Garnet Mountain and Lewis Hill are two trailless mountains just outside the quaint town of Bethlehem, NH. Both are on the New Hampshire 500 Highest peak list that my friend Ken and I are working through. As he says, “There are 2000 mountains in New Hampshire. Why would you climb the same ones over and over?” That’s why we’re working on this list, rather than griding the White Mountain 4000 footers.
Lewis Hill is almost entirely on conservation land, so access is not an issue. The summit of Garnet Mountain is also but abuts private property that you need to cross to get to the peak. While it is posted, “No Hunting”, the local signage indicates that hikers are welcome. Sill we made every effort to stay out of sight of the adjacent private residence.
We parked at a log landing (an open area where logs were once loaded onto trucks) at height of land on Lewis Hill Road, in between both peaks. Being winter, this is the preferred direction of entry to both peaks, as long as you have enough clearance to get in and out of the lot.
Lewis HillLewis Hill
There’s a logging road that leaves the landing and heads uphill, so we started our bushwhack there. There was about 6-8″ of powdery snow, so we were in snowshoes for traction. There were a lot of blowdowns down across the logging road so we followed it for a while before heading into the trees and working our way towards the summit.
I stepped out of the woods and noticed a Yellow blaze painted on a tree. It marked a trail headed in the direction we wanted to go, so I followed it, checking it against the map and my compass as it snaked through the woods. It took us right to the summit. That was unexpected.
We searched the summit area for a canister and logbook but couldn’t find anything, so we followed the yellow trail back down all the way back to our cars. No kidding. Instead of heading up the logging road from the landing, stay to your right and follow the cut in the trees to find the yellow trail, which is both blazed and taped.
Garnet MountainGarnet Mountain
We crossed Lewis Hill Road and continued across the big open field before entering the woods. Ken came up to a stream that we had to cross. It was frozen over but the ice broke if you pressed down on it with trekking poles. We scouted a better crossing and I crossed first, stepping on some branches midstream before clambering up a rock on the other side. We found a broken bridge nearby on the return trip, which we managed to cross instead.
There’s was a big marshy area on the other side of this stream, but we came upon a log bridge (a bridge made of stacked logs) that spanned the entire area. That was a lucky find. The bridge was easily 120 feet long, so quite deliberate.
Once across, we came to an open swath of forest, which we assume separated the private property to the left from the conservation land to the right. This led to a big open field, before starting to climbing back into the forest. From there, we followed several logging cuts before climbing up the ridge through fairly open woods. There were still a lot of forest debris underfoot, which made the snowshoeing somewhat challenging. At one point, a branch lodged itself in my snowshoe and I had to take it off in order to pull it free. It was really on there.
There’s a false summit on Garnet, before the actual summit. We climbed that, dipped into a shallow col, and then climbed to the summit. We found the canister and logbook quite quickly and signed in. After a quick lunch, we hiked back over our tracks, but veered slightly right after the log bridge, following the blazed property line. This led us to a broken bridge, which we crossed carefully. From then it was a short walk back across the field to the log landing and our cars.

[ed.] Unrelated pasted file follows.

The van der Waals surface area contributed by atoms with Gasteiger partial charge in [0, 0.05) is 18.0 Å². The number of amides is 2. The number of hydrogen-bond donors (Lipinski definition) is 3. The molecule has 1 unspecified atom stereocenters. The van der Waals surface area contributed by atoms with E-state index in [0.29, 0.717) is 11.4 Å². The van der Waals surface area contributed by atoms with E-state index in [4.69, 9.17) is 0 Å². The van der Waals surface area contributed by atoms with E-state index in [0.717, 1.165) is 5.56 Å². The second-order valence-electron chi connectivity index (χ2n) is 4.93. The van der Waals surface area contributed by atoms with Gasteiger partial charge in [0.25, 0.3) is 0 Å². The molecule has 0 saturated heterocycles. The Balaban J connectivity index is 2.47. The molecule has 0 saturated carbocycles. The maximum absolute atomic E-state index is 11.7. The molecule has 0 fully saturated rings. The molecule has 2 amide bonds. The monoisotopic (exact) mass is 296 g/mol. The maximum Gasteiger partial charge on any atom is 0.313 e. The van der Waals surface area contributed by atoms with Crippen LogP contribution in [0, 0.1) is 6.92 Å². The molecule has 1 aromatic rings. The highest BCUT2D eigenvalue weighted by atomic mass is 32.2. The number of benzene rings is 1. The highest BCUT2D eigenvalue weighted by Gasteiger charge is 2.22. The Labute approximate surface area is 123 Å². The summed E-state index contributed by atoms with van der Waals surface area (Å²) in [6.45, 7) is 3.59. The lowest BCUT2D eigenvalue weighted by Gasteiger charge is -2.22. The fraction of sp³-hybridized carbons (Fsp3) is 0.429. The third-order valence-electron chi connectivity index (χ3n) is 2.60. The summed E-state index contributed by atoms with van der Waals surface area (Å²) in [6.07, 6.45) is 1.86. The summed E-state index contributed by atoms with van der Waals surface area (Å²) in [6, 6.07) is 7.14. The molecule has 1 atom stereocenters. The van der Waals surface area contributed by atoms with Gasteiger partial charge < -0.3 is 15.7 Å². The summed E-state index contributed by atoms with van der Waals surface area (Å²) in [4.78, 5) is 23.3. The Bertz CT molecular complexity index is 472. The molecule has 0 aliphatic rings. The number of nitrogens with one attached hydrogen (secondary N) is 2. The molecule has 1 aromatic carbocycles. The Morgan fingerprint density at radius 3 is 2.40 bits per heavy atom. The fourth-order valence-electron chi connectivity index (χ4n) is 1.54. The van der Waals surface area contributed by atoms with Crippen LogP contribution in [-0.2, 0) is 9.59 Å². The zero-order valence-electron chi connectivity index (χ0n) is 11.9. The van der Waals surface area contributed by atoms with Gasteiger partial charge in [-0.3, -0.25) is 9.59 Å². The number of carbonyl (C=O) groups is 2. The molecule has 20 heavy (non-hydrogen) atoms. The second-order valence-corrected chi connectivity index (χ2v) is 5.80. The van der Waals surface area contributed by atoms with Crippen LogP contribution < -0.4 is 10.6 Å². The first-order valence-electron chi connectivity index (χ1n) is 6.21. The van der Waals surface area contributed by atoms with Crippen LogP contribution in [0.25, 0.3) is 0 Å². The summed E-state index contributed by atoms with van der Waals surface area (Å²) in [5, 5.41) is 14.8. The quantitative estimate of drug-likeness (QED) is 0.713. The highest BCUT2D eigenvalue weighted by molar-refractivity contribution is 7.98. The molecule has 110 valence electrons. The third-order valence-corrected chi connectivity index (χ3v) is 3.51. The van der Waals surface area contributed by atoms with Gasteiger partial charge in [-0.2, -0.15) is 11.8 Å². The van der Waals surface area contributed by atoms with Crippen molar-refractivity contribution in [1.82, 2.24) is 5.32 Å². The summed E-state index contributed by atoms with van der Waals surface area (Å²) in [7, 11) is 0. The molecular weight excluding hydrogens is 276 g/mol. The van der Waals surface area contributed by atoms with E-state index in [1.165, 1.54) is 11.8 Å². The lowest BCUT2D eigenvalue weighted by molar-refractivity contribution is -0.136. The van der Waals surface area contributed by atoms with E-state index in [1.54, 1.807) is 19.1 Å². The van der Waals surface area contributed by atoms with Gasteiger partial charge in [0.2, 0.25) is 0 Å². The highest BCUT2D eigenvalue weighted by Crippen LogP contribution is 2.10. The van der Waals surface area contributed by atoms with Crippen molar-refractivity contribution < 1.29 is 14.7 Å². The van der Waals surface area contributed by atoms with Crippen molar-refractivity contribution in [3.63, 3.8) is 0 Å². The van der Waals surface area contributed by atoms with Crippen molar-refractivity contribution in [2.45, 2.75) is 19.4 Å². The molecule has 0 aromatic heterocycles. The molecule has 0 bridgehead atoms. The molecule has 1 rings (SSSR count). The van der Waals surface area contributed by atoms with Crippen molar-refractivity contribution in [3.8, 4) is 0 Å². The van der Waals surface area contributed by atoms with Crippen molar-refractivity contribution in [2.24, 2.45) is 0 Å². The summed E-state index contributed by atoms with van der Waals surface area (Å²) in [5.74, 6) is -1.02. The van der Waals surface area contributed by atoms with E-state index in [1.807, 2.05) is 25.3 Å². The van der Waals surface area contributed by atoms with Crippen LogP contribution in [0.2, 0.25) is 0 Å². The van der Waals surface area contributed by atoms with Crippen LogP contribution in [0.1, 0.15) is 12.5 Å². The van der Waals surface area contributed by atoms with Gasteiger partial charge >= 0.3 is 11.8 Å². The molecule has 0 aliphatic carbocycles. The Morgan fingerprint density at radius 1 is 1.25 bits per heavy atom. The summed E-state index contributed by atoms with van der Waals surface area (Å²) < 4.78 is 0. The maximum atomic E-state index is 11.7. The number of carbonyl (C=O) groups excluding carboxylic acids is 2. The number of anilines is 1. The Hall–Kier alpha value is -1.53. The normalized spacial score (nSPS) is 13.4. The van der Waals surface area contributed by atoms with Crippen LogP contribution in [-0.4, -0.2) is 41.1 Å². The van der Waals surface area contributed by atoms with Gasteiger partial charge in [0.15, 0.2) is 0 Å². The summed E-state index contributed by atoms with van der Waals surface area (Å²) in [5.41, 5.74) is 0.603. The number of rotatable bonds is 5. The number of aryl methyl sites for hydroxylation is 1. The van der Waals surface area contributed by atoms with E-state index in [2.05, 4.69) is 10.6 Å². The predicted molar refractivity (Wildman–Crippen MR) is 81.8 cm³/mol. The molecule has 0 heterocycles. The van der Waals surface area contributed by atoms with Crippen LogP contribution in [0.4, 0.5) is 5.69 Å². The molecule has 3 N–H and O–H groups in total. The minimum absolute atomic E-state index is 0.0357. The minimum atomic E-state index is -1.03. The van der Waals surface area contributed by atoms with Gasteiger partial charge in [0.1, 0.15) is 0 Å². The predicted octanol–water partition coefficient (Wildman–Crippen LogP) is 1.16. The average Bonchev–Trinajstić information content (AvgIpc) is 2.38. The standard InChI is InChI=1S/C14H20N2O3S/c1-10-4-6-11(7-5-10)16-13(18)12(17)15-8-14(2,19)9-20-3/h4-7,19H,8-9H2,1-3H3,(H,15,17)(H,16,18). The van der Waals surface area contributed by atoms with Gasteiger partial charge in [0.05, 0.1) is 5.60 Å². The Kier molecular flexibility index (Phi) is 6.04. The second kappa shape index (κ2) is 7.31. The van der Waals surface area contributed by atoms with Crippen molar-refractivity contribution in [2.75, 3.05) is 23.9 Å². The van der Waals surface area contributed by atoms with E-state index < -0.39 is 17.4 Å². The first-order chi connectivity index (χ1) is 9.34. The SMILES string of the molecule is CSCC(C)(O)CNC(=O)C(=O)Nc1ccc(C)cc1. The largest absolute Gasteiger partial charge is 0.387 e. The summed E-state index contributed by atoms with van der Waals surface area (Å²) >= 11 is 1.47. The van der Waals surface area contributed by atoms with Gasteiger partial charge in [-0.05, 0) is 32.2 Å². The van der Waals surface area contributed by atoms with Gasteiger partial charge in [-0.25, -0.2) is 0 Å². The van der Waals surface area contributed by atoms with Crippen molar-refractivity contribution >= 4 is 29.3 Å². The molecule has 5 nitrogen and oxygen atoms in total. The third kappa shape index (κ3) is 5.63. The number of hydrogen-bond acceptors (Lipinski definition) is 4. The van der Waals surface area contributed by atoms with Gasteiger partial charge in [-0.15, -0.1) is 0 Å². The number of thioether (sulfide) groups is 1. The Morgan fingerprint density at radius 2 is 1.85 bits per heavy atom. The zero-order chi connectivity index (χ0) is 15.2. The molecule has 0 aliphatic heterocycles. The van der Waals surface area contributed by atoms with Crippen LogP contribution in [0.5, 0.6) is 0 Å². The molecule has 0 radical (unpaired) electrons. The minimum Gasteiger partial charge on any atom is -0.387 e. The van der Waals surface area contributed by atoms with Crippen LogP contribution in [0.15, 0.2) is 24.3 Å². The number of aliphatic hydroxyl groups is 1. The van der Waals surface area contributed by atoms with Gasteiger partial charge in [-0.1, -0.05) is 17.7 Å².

Two very pleasant and fairly easy whacks!
Recommended Hiking Navigation Tools
I carry and use all of these navigation aids on hikes, both on-trail, and off-trail, in addition to a paper map. The most reliable tool is the compass, by far, because it only relies on the earth's magnetic field to operate. The others are also excellent, but they can generate false positives in the field and it's useful to have a compass along so you can verify the information they provide.
- Casio Pathfinder Solar Powered Altimeter Watch - are you sick of changing or charging your watch's batteries? This multi-function watch is solar-powered and the watch band is replaceable. I've been wearing one continuously for 5 years. I never take it off. It has time, date, compass, temperature, altimeter, barometer, stopwatch, backlit display blah blah. I mainly use the time and the altimeter.
- Suunto M3 Declination Adjustable Compass - great compass. Set the declination and forget it. True north eliminates ever having to add or subtract degrees when going back and forth with a map and compass. I have the M3-NH (Northern Hemisphere) model. They also have an SH model and a G-model, which means it's a global compass that can be used north or south of the equator.
- GaiaGPS Navigation App - there are some things about Gaia that really annoy me, but they have a lot of different maps and map layers to help you figure out where you are in the field. I mainly use the Gaia Topo and TF Outdoors base maps with the Slope Angle and the US Roads layer, which has forest/park service roads, fire roads, some snowmobile trails, and unpaved roads. You can't carry all these maps at once unless they're available in digitized form on your phone.
- Caltopo - Caltopo doesn't have the programming staff that GaiaGPS does, but I still like it much better than Gaia's route planning tool. This is what I use on my laptop to plan and document my hikes. It's also very convenient for big picture planning especially when you're trying to block out a number of alternative routes. Caltopo also has an app, but I like Gaia's much better.
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